An Oil Executive’s Take on Fossil Fuel Divestment

oil barrels

Pension360 has extensively covered the controversy around fossil fuel divestment – even organizations committed to sustainable investing are split on whether pension funds should divest from fossil fuel assets.

But it’s interesting to hear the take of a oil executive. The Financial Times asked Nigel Costeloe of North Country Energy for his opinion on fossil fuel divestment:

“I understand the sentiment and emotion of wanting to be good to mother earth and only use renewables. However, it cannot happen overnight or in our lifetime. There is no replacement for petrol as a transportation fuel at this time and the third world is developing rapidly and with that goes their demand for energy.

“[Given] the size in a financial sense of the coal industry (not to mention the political sense; many US coal states are Democrat and President Obama and his successors are unlikely to beat them up too badly), if they see their market share significantly decrease, they have billions of dollars to invest in clean technology.

“Oil and gas companies are not stupid either; they are making investments in other technologies. BP is no longer British Petroleum, as one of their stated ambitions is to move beyond petroleum, so they are major players in technology.

“Even if we could get enough renewables to supply us, the electrical grid is nowhere near capable of handling all the cars and trucks plugged in to charge batteries, [and there are] environmental issues around battery making and disposal.

“Lastly, even environmentalists agree that natural gas is a decent transition from coal and oil to something more renewable.”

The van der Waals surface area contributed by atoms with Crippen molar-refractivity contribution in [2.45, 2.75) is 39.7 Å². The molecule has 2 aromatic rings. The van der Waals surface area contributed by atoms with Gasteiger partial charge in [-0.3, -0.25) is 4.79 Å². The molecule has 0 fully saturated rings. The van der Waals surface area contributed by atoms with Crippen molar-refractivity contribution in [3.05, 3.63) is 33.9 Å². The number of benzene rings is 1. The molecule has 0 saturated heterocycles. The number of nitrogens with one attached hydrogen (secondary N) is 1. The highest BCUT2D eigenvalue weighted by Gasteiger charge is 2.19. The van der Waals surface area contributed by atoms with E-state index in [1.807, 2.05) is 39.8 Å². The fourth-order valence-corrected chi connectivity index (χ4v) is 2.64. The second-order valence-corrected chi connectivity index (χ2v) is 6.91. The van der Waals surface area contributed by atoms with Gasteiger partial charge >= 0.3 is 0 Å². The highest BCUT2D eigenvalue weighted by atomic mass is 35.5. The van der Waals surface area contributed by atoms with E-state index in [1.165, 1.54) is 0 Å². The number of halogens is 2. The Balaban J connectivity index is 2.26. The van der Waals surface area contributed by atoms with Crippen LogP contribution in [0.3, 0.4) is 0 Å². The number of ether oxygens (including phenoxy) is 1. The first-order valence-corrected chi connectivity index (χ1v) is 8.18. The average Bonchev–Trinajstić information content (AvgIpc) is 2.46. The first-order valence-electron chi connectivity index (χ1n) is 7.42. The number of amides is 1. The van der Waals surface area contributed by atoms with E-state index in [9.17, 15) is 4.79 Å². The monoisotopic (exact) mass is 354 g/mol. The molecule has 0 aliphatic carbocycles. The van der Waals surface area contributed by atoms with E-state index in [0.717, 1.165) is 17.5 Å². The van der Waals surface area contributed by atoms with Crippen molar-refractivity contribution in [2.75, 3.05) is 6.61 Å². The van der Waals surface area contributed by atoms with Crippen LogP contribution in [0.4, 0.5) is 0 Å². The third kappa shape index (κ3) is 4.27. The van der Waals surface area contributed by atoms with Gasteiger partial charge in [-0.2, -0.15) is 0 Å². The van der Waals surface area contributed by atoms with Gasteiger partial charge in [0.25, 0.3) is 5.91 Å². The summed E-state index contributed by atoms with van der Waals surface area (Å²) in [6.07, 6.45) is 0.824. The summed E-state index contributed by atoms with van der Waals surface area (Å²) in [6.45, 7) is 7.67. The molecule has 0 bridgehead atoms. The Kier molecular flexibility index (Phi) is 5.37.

Read more coverage of divestment here.


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As Demand for Green Bonds Grows, So Does Desire for Transparency


There is growing demand for environmentally friendly investments, and as a result, “green bonds” have become an increasingly popular investment vehicle.

For proof, look no further than CalSTRS, which increased its purchases of “green bonds” by 300 percent in 2014.

But with increased popularity comes increased demands for transparency: what exactly qualifies as a “green” investment?

From Institutional Investor:

With green bonds’ rising prominence comes a need for a single set of clear and science-based criteria for what constitutes “green.” Nuclear power is low carbon, but some would balk at calling it green. And the coal industry would like investors to count fitting a coal-fired power plant with technology to reduce carbon emissions as a clean energy project, although fossil fuel consumption is hardly carbon neutral.

“When you get into the corporate space, you’re dealing with a large number of companies, and transparency is not always as good,” says Colin Purdie, head of global investment-grade credit at London-based asset management firm Aviva Investors.

None of this means Aviva wouldn’t invest in a bond because it doesn’t qualify as “green.” It just means the firm wouldn’t call it that. And therein lies the conundrum. A lot of these bonds would hit investors’ desks even without the green label. If the market is to grow into the large liquid powerhouse its proponents want, it needs a significant roster of corporate issuers to issue green bonds.

Also at issue are third-party verifications proving that issuers are spending funds on the environmentally friendly projects the bonds were designed to finance. This has begun to happen already. More than half of the green bonds issued in 2014 included an independent second opinion on their environmental credentials, from watchdogs such as the Center for International Climate and Environmental Research in Oslo and Vigeo in Paris, according to data from the Climate Bonds Initiative.


“I think the biggest concern right now is trying to grow the market and getting more issuers to issue bonds,” says Catherine DiSalvo, investment officer at the California State Teachers’ Retirement System. “We do support third-party verifications. The only problem is that it adds to the expense of issuing a green bond.”

Read the whole piece on green bonds here.


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